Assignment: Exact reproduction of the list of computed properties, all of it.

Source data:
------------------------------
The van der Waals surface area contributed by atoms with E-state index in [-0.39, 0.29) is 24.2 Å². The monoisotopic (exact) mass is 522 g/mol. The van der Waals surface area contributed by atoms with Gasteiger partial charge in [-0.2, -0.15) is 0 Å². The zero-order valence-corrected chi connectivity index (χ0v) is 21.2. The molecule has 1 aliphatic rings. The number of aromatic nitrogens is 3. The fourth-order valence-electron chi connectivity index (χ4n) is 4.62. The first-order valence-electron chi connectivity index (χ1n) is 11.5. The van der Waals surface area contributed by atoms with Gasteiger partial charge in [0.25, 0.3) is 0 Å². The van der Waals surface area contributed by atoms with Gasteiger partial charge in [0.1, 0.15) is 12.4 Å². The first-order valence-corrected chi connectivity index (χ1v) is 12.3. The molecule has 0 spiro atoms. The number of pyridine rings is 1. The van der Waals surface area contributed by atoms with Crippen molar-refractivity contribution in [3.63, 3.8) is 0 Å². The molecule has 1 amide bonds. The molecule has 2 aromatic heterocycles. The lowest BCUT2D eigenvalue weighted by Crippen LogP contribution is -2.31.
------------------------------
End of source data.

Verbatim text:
The van der Waals surface area contributed by atoms with E-state index in [-0.39, 0.29) is 24.2 Å². The monoisotopic (exact) mass is 522 g/mol. The van der Waals surface area contributed by atoms with Gasteiger partial charge in [-0.2, -0.15) is 0 Å². The zero-order valence-corrected chi connectivity index (χ0v) is 21.2. The molecule has 1 aliphatic rings. The number of aromatic nitrogens is 3. The fourth-order valence-electron chi connectivity index (χ4n) is 4.62. The first-order valence-electron chi connectivity index (χ1n) is 11.5. The van der Waals surface area contributed by atoms with Gasteiger partial charge in [0.25, 0.3) is 0 Å². The van der Waals surface area contributed by atoms with Gasteiger partial charge in [0.1, 0.15) is 12.4 Å². The first-order valence-corrected chi connectivity index (χ1v) is 12.3. The molecule has 0 spiro atoms. The number of pyridine rings is 1. The van der Waals surface area contributed by atoms with Crippen molar-refractivity contribution in [3.63, 3.8) is 0 Å². The molecule has 1 amide bonds. The molecule has 2 aromatic heterocycles. The lowest BCUT2D eigenvalue weighted by Crippen LogP contribution is -2.31.